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- Celestial Convergence + Hex Parasite + Vampire Hexmage
- Celestial Convergence + Vampire Hexmage
- Celestial Convergence + Hex Parasite
|Commander / EDH||Legal|
|Commander: Rule 0||Legal|
Celestial Convergence enters the battlefield with seven omen counters on it.
At the beginning of your upkeep, remove an omen counter from Celestial Convergence. If there are no omen counters on Celestial Convergence, the player with the highest life total wins the game. If two or more players are tied for highest life total, the game is a draw.
4 months ago
This is a good start, you have some really nice lifegain synergies going. It doesn't really seem like a card draw deck to me, though. It leans more towards the lifegain world of Aetherflux Reservoir than to the U/B world of card draw. There are a lot of black cards that exchange life for cards; if you want card draw, you should get a Graveborn Muse leave the Reservoir behind.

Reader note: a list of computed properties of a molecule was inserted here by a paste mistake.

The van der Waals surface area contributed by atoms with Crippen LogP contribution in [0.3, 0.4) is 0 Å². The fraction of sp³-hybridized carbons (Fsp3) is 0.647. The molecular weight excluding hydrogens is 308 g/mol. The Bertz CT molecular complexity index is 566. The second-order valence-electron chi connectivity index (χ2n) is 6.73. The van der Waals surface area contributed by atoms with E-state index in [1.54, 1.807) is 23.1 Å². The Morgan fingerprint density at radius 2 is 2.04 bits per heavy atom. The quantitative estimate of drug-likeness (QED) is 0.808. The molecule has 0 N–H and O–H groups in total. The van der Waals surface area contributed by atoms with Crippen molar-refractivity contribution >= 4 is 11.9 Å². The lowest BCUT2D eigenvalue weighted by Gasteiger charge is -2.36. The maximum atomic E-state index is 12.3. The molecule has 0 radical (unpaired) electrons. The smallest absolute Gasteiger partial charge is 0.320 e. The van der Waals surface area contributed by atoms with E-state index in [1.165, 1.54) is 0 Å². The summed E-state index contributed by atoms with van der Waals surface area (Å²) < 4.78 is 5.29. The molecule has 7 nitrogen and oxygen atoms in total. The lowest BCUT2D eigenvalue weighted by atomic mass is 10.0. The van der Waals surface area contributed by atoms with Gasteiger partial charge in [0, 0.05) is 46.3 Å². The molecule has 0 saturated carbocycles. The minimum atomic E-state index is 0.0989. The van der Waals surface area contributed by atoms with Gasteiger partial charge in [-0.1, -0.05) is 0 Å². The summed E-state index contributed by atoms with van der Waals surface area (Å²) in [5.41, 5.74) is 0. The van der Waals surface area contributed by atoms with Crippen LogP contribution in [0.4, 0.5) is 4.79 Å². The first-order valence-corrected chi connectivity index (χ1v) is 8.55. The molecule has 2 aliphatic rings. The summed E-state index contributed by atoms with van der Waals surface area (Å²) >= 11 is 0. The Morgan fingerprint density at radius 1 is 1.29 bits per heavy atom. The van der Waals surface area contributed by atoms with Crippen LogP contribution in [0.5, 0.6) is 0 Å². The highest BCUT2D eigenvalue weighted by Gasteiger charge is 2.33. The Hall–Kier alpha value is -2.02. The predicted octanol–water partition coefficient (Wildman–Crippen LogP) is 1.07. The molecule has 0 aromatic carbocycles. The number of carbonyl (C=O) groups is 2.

If you go the true lifegain route, you might add transmute effects for tutors, like Clutch of the Undercity or Dimir House Guard. And another good wincon could be Celestial Convergence + Solemnity. And Test of Endurance. Though those will require more counters/protection than you have right now.
I have learned from experience that strategies that ping your opponents for one or two life every turn get you killed very quickly, because they make you stand out even when you're doing very little. So things like Drana's Emissary are kinda dangerous.
One final bit of overarching advice -- since this is a 3-color deck, I suggest staying away from cards that require a lot of one kind of mana. Particularly lots of black mana, like Underworld Dreams or Peer into the Abyss, since this deck is heavily U/W right now.
Okay, now some slightly more nitpicky things about card choices:
Since the Mages only seem to fetch mana rocks at this point, might you switch them out with myrs? Like Alloy Myr.
Again, this is quite good, just needs a bit of focusing towards the endgame. All the nitty-gritty of the mana curve and stuff you'll work out in playtesting, and what you have so far is workable.
8 months ago